All messages from the broadcaster go through router A, so A sees all four copies of every message. Router C sees only one copy of each message for its listener. However, routers B and D would see three copies of every message since routers B and D are on the cheapest path for listeners 1, 2, and 3. When you consider that the broadcast host must send hundreds of messages each second for a radio broadcast, that is a lot of extra traffic.
A brute force solution is for the broadcast host to send a single copy of the broadcast message and let the routers sort things out. In this case, the easiest solution is a strategy called uncontrolled flooding. The flooding strategy works as follows. Each message starts with a time to live (ttl) value set to some number greater than or equal to the number of edges between the broadcast host and its most distant listener. Each router gets a copy of the message and passes the message on to all of its neighboring routers. When the message is passed on the ttl is decreased. Each router continues to send copies of the message to all its neighbors until the ttl value reaches 0. It is easy to convince yourself that uncontrolled flooding generates many more unnecessary messages than our first strategy.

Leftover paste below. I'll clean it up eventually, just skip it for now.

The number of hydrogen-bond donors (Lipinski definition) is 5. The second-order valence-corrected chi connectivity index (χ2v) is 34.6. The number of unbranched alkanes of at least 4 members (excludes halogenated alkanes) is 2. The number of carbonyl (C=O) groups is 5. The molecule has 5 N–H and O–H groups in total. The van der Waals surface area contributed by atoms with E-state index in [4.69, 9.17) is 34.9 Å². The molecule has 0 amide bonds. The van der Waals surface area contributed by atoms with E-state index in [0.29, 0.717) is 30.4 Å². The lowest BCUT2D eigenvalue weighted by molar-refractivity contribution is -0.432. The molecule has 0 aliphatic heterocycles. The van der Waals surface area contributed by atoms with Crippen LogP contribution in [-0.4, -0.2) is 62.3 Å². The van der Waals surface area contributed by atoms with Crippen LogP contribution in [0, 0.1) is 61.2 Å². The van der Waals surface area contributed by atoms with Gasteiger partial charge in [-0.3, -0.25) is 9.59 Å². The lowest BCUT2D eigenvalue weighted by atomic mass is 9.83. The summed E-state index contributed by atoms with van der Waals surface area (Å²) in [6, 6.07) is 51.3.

The solution to this problem lies in the construction of a minimum weight spanning tree. Formally we define the minimum spanning tree \(T\) for a graph \(G = (V,E)\) as follows. \(T\) is an acyclic subset of \(E\) that connects all the vertices in \(V\). The sum of the weights of the edges in T is minimized.
Figure 10 shows a simplified version of the broadcast graph and highlights the edges that form a minimum spanning tree for the graph. Now to solve our broadcast problem, the broadcast host simply sends a single copy of the broadcast message into the network. Each router forwards the message to any neighbor that is part of the spanning tree, excluding the neighbor that just sent it the message. In this example A forwards the message to B. B forwards the message to D and C. D forwards the message to E, which forwards it to F, which forwards it to G. No router sees more than one copy of any message, and all the listeners that are interested see a copy of the message.